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ROLE OF CANCER HISTORY AND GENDER IN MAJOR HEALTH INSURANCE TRANSITIONS: A LONGITUDINAL NATIONALLY REPRESENTATIVE STUDY
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Details:
  • Pubmed ID:
    30344360
  • Pubmed Central ID:
    PMC6190567
  • Description:
    Purpose –

    To examine associations by gender between cancer history and major health insurance transitions (gains and losses), and relationships between insurance transitions and access to care.

    Methodology –

    Longitudinal 2008–2013 Medical Expenditure Panel Survey data pooled yielding 2,223 cancer survivors and 50,692 individuals with no cancer history ages 18–63 years upon survey entry, with gender-specific sub-analyses. Access-to-care implications of insurance loss or gain were compared by cancer history and gender.

    Findings –

    Initially uninsured cancer survivors were significantly more likely to gain insurance coverage than individuals with no cancer history (RR: 1.25; 95% CI: 1.08–1.44). Females in particular were significantly more likely to gain insurance (unmarried RR: 1.16; 95% CI: 1.06–1.28; married RR: 1.09; 95% CI: 1.02–1.16). Significantly higher rates of difficulty accessing needed medical care and prescription medications were reported by those remaining uninsured, those who lost insurance, and women in general. Remaining uninsured, losing insurance, and male gender were associated with lack of a usual source of care.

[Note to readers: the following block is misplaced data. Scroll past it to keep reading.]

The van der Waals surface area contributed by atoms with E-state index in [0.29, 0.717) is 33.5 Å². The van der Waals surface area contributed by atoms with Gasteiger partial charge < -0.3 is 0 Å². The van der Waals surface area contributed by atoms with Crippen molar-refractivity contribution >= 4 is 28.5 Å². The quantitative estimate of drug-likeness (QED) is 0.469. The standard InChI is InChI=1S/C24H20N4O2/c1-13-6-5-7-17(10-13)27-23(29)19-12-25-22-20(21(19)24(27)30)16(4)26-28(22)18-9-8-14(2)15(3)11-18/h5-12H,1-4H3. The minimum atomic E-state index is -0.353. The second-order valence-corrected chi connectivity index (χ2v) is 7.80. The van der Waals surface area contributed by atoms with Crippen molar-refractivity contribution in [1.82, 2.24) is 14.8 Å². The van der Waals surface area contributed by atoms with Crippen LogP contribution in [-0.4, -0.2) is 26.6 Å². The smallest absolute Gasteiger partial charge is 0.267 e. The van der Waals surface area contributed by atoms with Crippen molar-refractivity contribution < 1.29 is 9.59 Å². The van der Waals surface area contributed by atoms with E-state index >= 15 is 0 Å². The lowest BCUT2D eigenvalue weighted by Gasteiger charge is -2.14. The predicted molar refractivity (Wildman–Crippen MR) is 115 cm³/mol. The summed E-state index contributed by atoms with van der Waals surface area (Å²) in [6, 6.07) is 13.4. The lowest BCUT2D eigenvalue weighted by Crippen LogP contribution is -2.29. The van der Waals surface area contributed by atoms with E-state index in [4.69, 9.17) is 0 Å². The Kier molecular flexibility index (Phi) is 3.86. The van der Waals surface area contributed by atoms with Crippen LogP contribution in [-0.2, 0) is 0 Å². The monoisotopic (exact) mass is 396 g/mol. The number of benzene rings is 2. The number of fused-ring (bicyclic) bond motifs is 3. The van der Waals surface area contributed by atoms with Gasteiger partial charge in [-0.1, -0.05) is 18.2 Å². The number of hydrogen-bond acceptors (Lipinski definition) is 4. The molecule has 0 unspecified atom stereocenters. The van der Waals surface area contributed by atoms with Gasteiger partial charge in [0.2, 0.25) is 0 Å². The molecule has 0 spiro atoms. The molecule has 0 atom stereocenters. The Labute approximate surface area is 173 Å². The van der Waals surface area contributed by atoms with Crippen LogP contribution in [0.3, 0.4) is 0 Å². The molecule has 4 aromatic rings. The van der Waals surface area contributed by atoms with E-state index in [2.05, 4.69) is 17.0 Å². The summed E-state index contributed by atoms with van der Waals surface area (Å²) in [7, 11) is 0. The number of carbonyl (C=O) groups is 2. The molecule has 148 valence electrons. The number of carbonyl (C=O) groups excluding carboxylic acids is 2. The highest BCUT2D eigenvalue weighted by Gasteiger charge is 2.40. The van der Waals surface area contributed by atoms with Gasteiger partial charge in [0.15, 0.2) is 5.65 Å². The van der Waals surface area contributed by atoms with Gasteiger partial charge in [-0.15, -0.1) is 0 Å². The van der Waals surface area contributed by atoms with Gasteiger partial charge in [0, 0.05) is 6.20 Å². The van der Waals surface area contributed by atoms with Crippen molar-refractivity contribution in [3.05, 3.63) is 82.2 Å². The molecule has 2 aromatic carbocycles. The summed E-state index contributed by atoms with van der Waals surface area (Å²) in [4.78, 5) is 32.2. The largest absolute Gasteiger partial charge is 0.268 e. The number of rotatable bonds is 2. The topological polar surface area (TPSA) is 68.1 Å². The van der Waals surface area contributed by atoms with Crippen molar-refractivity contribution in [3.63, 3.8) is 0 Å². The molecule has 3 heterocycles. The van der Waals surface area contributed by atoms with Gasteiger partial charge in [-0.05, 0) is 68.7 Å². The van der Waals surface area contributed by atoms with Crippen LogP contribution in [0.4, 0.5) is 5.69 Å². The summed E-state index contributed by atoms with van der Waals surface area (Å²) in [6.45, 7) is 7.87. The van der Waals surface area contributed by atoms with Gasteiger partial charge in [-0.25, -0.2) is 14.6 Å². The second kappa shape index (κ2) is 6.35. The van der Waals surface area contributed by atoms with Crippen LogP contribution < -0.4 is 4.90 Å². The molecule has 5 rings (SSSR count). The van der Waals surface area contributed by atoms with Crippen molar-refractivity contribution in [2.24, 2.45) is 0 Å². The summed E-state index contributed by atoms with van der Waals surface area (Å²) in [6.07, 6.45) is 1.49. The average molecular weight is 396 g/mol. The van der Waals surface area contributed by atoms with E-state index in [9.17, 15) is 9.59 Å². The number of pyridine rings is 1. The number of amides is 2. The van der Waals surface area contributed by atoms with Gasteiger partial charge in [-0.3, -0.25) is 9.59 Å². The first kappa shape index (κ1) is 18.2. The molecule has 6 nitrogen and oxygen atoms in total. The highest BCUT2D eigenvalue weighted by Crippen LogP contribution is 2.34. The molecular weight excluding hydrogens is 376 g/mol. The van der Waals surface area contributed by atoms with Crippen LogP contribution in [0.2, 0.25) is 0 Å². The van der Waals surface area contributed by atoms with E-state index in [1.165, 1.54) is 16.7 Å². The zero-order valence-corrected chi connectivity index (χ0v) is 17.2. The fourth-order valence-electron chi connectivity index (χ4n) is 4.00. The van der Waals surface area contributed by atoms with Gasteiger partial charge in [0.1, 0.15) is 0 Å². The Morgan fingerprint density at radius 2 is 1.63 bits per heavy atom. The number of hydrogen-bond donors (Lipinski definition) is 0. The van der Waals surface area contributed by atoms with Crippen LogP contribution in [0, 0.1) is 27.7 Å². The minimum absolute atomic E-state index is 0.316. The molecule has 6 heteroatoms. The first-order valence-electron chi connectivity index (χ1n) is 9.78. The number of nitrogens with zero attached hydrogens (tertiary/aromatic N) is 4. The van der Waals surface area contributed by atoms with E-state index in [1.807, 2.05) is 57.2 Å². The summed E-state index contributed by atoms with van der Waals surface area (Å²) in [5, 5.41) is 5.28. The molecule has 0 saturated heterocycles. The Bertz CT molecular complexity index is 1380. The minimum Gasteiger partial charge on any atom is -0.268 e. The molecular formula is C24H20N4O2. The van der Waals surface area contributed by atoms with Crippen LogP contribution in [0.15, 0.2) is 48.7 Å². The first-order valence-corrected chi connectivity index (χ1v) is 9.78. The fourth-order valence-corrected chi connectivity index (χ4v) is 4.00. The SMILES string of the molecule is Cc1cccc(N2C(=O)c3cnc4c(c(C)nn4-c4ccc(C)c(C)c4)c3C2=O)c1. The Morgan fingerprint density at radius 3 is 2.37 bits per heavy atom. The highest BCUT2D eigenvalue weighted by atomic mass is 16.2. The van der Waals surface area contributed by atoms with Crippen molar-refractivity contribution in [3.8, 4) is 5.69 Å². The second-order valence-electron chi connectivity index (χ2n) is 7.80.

Research implications –

    Additional outreach to disadvantaged populations is needed to improve access to affordable insurance and medical care. Future longitudinal studies should assess whether major Affordable Care Act (ACA) provisions enacted after the 2008–2013 study period (or those of ACA’s replacement) are addressing these important issues.

    Originality –

    Loss of health insurance coverage can reduce health care access resulting in poor health outcomes. Cancer survivors may be particularly at risk of insurance coverage gaps due to the long-term chronic disease trajectory. This study is novel in exploring associations between cancer history by gender and health insurance transitions, both gains and losses, in a national non-elderly adult sample.

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